- Amanda Rysz/Kirk Bloir (email@example.com) – host for FCS specialists and teams
- Sandy Odrumsky (firstname.lastname@example.org) – host for CD specialists and teams
- Teresa Funk (email@example.com) – host for ANR specialists and teams
- Beth Rigsby (firstname.lastname@example.org) – host for specialists and specialization teams
- Debby Lewis (email@example.com) – host for Program Development and Evaluation and training efforts
- Toni Bahnsen (firstname.lastname@example.org) – host for Human Resources and training efforts
- Lisa Dune (email@example.com) – host for Administration and training efforts
- Rob Luikart (firstname.lastname@example.org) – administrator, questions and assistance
OSU Extension also has a WebEx Event Center license. Event Center is designed to facilitate the hosting of online sessions with a large number of attendees, such as Web-based seminars, training sessions, and marketing events.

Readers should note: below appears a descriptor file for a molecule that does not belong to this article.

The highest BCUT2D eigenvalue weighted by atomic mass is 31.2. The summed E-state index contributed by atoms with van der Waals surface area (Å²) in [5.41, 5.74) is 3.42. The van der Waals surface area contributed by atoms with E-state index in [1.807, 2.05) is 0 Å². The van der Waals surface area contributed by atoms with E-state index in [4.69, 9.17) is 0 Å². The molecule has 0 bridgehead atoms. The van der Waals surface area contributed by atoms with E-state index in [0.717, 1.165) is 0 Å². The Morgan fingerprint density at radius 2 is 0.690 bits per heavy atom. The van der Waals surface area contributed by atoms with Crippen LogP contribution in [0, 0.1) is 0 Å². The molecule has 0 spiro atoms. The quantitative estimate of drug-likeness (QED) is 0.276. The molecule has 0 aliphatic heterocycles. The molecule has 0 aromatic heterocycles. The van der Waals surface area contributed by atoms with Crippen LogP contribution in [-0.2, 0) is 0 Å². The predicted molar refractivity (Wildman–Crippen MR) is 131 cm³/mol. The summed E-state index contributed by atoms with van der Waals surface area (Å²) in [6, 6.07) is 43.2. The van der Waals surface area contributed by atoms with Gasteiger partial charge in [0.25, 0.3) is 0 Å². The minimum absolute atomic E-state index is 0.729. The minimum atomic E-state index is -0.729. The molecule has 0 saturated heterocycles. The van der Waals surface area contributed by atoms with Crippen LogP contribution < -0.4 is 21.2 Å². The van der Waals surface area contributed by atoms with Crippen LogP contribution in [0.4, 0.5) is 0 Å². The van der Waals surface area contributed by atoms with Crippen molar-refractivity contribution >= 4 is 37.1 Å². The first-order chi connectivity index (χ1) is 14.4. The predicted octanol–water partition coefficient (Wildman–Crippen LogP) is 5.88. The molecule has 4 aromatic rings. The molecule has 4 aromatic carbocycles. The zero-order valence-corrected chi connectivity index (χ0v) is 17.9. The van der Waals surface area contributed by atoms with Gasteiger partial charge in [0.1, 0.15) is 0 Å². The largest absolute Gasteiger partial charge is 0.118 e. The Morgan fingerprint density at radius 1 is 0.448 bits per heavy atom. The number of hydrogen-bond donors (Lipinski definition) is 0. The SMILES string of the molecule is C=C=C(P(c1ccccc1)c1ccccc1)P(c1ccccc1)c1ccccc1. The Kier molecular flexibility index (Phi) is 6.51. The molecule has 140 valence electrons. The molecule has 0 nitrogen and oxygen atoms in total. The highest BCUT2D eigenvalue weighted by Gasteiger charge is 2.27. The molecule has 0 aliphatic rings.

Extension’s WebEx Event Center license provides for sessions with up to 500 attendees per session. Only presenters incur a charge for audio minutes; attendees connect for free. This presents a major cost savings over use of WebEx Meeting Center for large meetings. When existing WebEx Meeting Center sessions exceed 25 people, there is additional cost of $15 per person beyond the 25-person maximum. The Business Office will invoice for meetings that exceed 25 attendees and are not scheduled via the Event Center.
The host for WebEx Event Center scheduling is Lisa Dune. Contact Lisa to make arrangements for a session (email@example.com). There is also an online request form to arrange Event Center sessions (http://go.osu.edu/EventCenterRequest).
Please be aware that Event Center scheduling is handled on a first come, first-served basis. Check to see if the time you want is available before you publicize a particular day/time for an event using this link – https://osuevents.webex.com – to see the current schedule of WebEx Event Center meetings.
-Cheryl Buck, executive assistant to the director